1. Wow..just when I thought that Lil Kim was going back to her old self, these pictures.What a sad state of affairs.

    Kim said that her father was her beginning of her self esteem plunge. If your family isn't there to build you up,who else will? It's sad how your flesh and blood can tear you down like that.Sometimes I have to wonder if Lil Kim's provocativeness may have something to do with her esteem make her look more sexier to men?

    I often say that the biggest myth about being "strong" is that you're not prone to feeling weak and \ or you don't need no one by your side in your time of need.Back in the day when Kim was in her hey-day,she talked about her father and I thought how much his unkindness may have affected her. I really didn't know how bad it was until now.

    I was just thinking about Beyonces recent album and how people..especially Black women..are feeling an epiphany of sorts because of it. I started to feel that way when I went to a Watch night 2016 gathering. It's like something just came over me.Don't get me wrong,I've always loved being Black and have always thought highly of my race, my epiphany just made me see how just much more being Black is.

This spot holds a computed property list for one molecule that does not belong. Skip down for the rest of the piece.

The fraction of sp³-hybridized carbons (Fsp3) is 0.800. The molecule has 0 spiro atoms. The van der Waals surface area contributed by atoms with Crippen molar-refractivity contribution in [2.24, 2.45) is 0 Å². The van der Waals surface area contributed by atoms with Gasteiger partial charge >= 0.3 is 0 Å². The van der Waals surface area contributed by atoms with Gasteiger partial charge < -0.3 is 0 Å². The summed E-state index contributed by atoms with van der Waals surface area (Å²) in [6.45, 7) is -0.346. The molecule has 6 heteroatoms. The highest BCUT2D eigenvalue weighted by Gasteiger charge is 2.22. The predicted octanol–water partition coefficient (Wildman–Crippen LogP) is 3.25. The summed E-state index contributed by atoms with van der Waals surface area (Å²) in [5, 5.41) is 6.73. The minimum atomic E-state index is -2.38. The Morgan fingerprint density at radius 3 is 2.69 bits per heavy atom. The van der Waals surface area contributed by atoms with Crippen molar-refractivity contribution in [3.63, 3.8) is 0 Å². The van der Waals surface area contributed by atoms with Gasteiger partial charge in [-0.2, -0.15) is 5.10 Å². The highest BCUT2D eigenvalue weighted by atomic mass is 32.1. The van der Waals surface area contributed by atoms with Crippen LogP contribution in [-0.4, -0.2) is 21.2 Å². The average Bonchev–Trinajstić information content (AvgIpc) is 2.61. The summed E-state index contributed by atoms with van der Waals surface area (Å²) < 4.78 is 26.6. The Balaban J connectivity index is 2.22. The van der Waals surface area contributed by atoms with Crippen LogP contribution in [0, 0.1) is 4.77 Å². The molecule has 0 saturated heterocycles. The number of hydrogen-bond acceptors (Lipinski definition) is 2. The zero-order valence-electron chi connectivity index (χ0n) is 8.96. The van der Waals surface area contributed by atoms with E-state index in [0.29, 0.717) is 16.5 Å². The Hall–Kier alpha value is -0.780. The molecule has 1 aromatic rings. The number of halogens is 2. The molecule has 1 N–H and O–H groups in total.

I don't know if she's getting it,but in case she isn't, Kim needs psychological help and I'm not saying this lightly.I'm just scared that if she keeps doing this to herself,she will pass her self hate to her child.

  2. I agree. People of color, especially black women, can only take so much. We live in a world where Eurocentricity is thrust upon us everyday. We didn't make this world. We just try to survive it by any means. Some of us accept it while some of us fight it. Either way, it's a full time time job that we have to go through the rest of our lives.

    So, people shouldn't come down hard on Lil' Kim, nor should they act as if they don't know what happened to her. Her physical appearance and mental state shows that.

  3. Words cannot describe how angry I am right now. I'm not mad at Lil' Kim. I'm enraged at the people, men in particular, who caused this beautiful woman to change her God-given looks for an overrated aesthetic.